How to Warm Up

There are a variety of ways to warm up, ranging from an extended cardio session to almost none at all.

Each has its drawbacks and merits. Do whichever one you feel comfortable with or gives you the best results. Beginning trainers should stick with the first and second types of warm-ups while advanced trainers may wish to try the third type.


1. Full Warm-Up

  • This usually involves doing some low-intensity cardio work for five to ten minutes until you break a sweat.
  • It gets blood flowing and prepares the body for work to come.
  • Some light stretching follows this then a few light sets of whatever exercises are going to be done.

If you feel you need this much warm-up, go ahead. Keep in mind, however, not to do too much or will affect your energy levels for the actual workout. This type of warm up is particularly appropriate for novice, injured, or older trainers, though anyone can use it.

How to Warm Up


2. Light Set Warm-Up

  • This involves doing a number of progressively heavier sets (starting very light) on the exercise you are about to do. This prepares the specific muscle group for the work sets.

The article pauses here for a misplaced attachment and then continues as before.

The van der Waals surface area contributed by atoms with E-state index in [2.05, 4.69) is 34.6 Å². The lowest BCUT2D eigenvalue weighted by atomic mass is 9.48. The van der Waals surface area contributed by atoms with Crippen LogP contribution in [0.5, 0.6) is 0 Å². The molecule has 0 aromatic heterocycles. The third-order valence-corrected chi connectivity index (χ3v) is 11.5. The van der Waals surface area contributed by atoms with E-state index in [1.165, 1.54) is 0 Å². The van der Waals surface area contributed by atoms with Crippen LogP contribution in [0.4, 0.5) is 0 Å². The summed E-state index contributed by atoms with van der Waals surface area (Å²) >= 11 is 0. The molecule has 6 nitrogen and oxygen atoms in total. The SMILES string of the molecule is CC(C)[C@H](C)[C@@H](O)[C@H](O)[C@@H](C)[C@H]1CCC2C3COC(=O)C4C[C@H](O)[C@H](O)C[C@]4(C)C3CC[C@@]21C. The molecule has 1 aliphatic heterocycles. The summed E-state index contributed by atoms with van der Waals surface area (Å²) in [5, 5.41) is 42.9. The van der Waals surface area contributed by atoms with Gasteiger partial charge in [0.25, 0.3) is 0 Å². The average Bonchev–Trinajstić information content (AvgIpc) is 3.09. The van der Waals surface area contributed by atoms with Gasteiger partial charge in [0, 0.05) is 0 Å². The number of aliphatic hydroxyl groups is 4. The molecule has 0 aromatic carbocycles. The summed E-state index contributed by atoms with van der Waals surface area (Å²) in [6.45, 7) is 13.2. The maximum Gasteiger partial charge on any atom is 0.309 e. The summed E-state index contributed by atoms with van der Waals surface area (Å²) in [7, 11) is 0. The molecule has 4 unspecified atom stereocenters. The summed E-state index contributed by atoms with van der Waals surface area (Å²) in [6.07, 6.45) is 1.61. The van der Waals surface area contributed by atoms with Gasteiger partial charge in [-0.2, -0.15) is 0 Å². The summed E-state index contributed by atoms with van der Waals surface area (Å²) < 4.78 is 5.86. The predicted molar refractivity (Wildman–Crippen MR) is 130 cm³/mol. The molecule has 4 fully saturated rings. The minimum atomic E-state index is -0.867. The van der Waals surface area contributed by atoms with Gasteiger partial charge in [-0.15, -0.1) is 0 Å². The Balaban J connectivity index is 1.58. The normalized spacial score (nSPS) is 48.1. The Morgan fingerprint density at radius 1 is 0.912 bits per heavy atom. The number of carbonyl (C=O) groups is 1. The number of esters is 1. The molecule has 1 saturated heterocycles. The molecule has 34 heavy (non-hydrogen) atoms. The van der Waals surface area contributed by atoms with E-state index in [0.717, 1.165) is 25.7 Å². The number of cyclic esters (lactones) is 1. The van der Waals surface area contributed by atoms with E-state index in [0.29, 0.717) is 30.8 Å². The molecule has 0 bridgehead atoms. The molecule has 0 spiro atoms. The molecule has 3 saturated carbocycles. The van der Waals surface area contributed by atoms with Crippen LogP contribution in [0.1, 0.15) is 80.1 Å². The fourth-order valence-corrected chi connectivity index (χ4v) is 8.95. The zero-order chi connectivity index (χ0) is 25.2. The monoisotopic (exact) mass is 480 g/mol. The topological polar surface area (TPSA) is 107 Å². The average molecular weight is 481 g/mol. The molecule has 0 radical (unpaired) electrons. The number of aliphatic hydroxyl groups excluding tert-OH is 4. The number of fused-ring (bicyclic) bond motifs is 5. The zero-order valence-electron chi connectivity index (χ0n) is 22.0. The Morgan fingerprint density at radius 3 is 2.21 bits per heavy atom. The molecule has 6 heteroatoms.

• Don't do too much here or your work sets will suffer.
  • These light sets are often done before each new exercise, particularly if you are moving on to a different bodypart.
  • If you are doing a different exercise for the same bodypart, a warm-up for that exercise is usually not necessary, though some trainers like to do a few quick, light reps to get a feel for the movement.


3. Limited Warm-Up

This type of warm-up is for advanced trainers only. Do a set of ten reps with 50% of the weight you're going to be using for that exercise. That's it. Your body can be trained to work fine with this type of limited warm-up.

  • If you usually do an extended warm-up, work down to this level slowly.
  • This method has the advantage of conserving energy for work sets.
  • For exercises where you will be using low reps and very heavy weight (close to your max), you may want to do a low-rep progressive warm-up. For example, if you are doing deadlifts with 405 pounds, do 5 reps with one plate per side, 2 reps with two plates, 1 rep with three plates, and maybe 1 rep with three and a quarter if you feel you need it. This type of pyramid warm-up doesn't exhaust you but still prepares your body for heavy work. This type of warm-up is the best for when you're going for a one-rep maximum attempt.

The limited warm-up is especially appropriate for those whose jobs involve sudden physical labor without the time to warm up, e.g. firefighters (you will never see a firefighter walk around for ten minutes, stretch out, then do a few push-ups before running into a burning building to pull somebody out).

It conditions your body to be able to handle sudden physical activity without injury.

Learn the basics of weight training here...sets, reps, lifting speed, and more.



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